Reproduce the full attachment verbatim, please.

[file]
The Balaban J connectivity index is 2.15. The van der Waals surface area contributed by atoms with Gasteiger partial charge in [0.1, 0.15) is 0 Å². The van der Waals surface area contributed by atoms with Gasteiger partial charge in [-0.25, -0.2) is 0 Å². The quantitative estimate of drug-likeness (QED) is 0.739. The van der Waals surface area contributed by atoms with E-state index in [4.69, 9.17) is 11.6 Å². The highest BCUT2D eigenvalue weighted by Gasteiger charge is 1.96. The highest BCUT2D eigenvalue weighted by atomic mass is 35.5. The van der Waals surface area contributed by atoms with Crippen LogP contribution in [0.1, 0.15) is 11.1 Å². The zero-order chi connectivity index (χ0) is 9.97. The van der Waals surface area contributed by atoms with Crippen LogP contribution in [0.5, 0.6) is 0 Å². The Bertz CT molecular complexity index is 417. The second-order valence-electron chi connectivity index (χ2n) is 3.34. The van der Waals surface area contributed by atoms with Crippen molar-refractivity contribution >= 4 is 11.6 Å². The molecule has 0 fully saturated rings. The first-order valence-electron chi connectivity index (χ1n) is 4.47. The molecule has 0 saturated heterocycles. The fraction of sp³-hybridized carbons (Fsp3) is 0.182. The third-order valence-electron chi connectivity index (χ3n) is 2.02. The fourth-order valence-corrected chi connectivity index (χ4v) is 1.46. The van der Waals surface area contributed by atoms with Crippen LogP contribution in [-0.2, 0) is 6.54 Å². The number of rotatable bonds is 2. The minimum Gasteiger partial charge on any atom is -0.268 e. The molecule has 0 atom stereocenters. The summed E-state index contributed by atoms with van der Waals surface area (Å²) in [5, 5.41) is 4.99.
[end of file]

The Balaban J connectivity index is 2.15. The van der Waals surface area contributed by atoms with Gasteiger partial charge in [0.1, 0.15) is 0 Å². The van der Waals surface area contributed by atoms with Gasteiger partial charge in [-0.25, -0.2) is 0 Å². The quantitative estimate of drug-likeness (QED) is 0.739. The van der Waals surface area contributed by atoms with E-state index in [4.69, 9.17) is 11.6 Å². The highest BCUT2D eigenvalue weighted by Gasteiger charge is 1.96. The highest BCUT2D eigenvalue weighted by atomic mass is 35.5. The van der Waals surface area contributed by atoms with Crippen LogP contribution in [0.1, 0.15) is 11.1 Å². The zero-order chi connectivity index (χ0) is 9.97. The van der Waals surface area contributed by atoms with Crippen LogP contribution in [0.5, 0.6) is 0 Å². The Bertz CT molecular complexity index is 417. The second-order valence-electron chi connectivity index (χ2n) is 3.34. The van der Waals surface area contributed by atoms with Crippen molar-refractivity contribution >= 4 is 11.6 Å². The molecule has 0 fully saturated rings. The first-order valence-electron chi connectivity index (χ1n) is 4.47. The molecule has 0 saturated heterocycles. The fraction of sp³-hybridized carbons (Fsp3) is 0.182. The third-order valence-electron chi connectivity index (χ3n) is 2.02. The fourth-order valence-corrected chi connectivity index (χ4v) is 1.46. The van der Waals surface area contributed by atoms with Crippen LogP contribution in [-0.2, 0) is 6.54 Å². The number of rotatable bonds is 2. The minimum Gasteiger partial charge on any atom is -0.268 e. The molecule has 0 atom stereocenters. The summed E-state index contributed by atoms with van der Waals surface area (Å²) in [5, 5.41) is 4.99.